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David Davis slams 'mad' decision to silence Big Ben for four years

David Davis slams 'mad' decision to silence Big Ben for four years
2 min read

David Davis has charged into the row over Big Ben’s bonging, branding the decision to silence the famous bell for four years “mad”. 


The Brexit Secretary joined a handful of backbench MPs in criticising the plan for the restoration programme for Parliament’s Elizabeth Tower.

It was announced yesterday that Big Ben would fall silent from next Monday until 2021, with the exception of chimes for special occasions like Remembrance Sunday and the New Year.

The renovations will include repairs to the tower and the Great Clock, and the ringing will be stopped in part to protect workers’ health and safety.

Mr Davis said he had been left confused by the planned length of the works.

“It’s mad,” he told LBC.  

“I’d forgotten – of course, I’d been out of government for a lot of years – and I’d forgotten how long it takes to get the approvals for this, the approvals for that. There’s a rude phrase which I will shorten to ‘just get on with it’...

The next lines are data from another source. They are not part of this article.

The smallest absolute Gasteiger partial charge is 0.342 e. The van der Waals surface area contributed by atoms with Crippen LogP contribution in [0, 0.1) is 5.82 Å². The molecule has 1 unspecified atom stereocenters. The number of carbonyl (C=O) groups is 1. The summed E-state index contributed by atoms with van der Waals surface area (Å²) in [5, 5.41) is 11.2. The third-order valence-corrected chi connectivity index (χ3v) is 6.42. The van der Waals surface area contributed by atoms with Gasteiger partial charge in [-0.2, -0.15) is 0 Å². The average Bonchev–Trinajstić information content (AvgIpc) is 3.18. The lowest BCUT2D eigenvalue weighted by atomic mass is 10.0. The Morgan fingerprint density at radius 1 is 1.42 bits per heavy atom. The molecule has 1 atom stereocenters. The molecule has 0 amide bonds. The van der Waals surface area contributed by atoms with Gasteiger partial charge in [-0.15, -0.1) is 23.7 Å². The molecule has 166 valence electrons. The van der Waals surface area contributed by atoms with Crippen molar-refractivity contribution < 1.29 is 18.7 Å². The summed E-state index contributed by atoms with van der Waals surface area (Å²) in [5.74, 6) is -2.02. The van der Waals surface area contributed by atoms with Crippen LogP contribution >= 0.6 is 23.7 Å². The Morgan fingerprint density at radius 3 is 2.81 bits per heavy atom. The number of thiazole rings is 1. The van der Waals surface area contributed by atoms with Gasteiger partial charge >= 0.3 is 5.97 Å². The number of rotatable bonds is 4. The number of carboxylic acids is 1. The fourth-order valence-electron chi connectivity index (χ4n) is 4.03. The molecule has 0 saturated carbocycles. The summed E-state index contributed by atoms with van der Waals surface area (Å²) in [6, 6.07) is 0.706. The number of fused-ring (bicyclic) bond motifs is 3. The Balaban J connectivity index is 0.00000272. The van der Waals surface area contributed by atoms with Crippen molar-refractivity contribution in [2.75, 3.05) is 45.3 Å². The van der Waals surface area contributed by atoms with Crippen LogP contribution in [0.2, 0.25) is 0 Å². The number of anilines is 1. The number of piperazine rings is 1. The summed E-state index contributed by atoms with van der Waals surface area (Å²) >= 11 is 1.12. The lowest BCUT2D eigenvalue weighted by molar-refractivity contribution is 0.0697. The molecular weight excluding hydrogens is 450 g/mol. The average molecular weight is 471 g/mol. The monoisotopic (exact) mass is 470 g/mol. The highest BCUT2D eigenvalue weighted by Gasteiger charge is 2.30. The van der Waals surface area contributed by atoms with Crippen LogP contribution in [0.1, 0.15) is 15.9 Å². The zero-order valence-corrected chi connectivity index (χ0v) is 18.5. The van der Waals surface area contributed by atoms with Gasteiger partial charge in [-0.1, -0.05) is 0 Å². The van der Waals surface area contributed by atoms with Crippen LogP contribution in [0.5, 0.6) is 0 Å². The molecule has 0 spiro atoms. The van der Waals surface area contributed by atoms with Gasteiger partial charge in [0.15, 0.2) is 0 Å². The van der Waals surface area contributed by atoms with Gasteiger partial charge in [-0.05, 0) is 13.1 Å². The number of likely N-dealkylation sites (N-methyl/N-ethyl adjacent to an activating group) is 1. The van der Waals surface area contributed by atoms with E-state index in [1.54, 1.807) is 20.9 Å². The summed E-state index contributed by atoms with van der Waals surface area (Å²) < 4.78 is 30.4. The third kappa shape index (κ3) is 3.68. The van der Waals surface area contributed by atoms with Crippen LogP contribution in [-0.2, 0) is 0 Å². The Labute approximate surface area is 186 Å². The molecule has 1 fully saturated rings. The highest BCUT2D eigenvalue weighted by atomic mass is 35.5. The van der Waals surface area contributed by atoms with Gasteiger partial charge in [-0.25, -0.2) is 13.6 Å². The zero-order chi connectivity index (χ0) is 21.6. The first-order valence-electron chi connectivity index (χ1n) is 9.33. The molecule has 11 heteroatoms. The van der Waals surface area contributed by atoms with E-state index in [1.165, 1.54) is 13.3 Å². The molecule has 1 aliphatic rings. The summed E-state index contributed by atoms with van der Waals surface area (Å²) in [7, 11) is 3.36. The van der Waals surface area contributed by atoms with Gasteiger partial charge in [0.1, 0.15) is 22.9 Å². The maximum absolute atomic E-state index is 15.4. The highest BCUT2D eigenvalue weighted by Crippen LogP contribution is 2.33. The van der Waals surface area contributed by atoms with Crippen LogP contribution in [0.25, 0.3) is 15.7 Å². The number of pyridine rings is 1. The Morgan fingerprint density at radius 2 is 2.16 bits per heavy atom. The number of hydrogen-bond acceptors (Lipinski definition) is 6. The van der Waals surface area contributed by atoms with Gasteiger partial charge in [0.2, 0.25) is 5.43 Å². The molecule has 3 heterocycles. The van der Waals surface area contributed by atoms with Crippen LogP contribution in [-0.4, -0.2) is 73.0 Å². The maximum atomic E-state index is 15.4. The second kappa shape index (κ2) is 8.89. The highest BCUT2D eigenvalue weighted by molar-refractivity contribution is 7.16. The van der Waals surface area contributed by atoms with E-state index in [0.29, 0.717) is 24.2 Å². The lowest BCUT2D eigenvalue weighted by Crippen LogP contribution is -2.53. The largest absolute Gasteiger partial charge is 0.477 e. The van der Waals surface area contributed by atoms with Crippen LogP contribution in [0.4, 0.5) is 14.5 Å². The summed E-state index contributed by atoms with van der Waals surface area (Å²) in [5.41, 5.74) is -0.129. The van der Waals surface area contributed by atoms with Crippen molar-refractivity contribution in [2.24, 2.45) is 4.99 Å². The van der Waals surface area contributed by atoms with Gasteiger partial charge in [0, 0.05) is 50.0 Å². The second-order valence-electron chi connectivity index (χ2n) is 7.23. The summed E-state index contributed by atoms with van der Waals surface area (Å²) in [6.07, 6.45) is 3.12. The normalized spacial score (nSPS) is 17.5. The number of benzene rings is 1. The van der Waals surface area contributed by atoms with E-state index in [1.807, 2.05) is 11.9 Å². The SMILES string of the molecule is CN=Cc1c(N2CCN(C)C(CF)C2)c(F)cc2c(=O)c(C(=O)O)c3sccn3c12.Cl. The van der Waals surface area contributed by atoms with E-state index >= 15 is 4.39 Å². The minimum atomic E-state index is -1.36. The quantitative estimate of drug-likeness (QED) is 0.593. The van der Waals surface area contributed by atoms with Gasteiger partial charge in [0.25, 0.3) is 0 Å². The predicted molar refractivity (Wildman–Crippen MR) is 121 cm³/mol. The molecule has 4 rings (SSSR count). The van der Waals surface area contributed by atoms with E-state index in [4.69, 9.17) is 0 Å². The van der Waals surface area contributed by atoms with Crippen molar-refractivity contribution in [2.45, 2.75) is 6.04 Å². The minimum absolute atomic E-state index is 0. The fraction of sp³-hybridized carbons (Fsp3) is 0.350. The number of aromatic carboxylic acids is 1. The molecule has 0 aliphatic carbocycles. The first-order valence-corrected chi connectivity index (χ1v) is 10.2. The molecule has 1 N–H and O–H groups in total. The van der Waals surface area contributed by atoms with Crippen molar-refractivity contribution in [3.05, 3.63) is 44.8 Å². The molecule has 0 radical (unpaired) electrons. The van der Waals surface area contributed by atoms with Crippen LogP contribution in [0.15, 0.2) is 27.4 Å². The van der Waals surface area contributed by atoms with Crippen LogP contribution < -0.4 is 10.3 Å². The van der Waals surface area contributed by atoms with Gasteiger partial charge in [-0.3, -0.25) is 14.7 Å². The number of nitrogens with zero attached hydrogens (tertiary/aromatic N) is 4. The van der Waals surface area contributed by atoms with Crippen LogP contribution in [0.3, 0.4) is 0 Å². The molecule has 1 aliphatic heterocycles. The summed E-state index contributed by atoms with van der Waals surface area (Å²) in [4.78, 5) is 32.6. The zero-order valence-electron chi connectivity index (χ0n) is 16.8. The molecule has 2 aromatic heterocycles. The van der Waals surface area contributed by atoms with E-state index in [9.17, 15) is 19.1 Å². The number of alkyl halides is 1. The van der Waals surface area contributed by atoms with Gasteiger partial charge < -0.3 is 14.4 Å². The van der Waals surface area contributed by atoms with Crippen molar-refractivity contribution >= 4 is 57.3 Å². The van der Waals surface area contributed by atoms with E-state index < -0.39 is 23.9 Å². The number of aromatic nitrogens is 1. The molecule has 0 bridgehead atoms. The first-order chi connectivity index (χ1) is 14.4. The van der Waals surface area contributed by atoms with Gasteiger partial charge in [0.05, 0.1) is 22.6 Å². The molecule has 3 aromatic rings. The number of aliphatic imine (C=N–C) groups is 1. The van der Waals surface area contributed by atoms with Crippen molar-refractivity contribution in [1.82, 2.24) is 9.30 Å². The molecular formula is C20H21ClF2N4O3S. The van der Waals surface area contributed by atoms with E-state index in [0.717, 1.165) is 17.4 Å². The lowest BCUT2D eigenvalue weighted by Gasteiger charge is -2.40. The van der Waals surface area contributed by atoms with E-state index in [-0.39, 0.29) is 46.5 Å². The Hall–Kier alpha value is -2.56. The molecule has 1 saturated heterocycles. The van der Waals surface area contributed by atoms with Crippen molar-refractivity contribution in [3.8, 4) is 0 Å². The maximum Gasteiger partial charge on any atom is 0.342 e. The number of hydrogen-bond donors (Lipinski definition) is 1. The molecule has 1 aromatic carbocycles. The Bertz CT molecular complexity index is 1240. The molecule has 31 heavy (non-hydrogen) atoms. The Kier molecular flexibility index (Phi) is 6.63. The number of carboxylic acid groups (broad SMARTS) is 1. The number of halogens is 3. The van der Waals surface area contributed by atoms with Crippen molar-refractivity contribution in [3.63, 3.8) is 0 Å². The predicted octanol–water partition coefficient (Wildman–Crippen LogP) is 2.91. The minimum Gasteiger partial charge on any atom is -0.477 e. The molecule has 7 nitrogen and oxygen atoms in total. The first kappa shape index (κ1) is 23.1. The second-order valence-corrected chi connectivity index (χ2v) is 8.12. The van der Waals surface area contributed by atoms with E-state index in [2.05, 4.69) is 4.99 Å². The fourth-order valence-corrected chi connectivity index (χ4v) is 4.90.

“I can’t understand why. There’s hardly a health and safety argument – it’s replacing the bell. Maybe it’s to do with all the trouble about the £3bn they want to spend on Parliament, who knows – also an interesting problem.

“But they should get on with it. As I say, the polite version: just get on with it.”

Several other MPs have attacked the proposals, with fellow Conservative James Gray calling the idea “entirely bonkers”.

Labour’s Stephen Pound added: “They kept the bells tolling through the Blitz. The Luftwaffe could not stop it but health and safety has. There has to be a way around.”

Another Tory, Shailesh Vara, mused: “Why should it be taking four years? Are they working three shifts in 24 hours, or are they doing a 9 to 5?”

Steve Jaggs, the keeper of the Great Clock, said: This essential programme of works will safeguard the clock on a long term basis, as well as protecting and preserving its home – the Elizabeth Tower.

A parliamentary spokesperson said the move was necessary to protect building workers’ health: “Constant proximity to the chimes would pose a serious risk to their hearing and prevent efficient working.”

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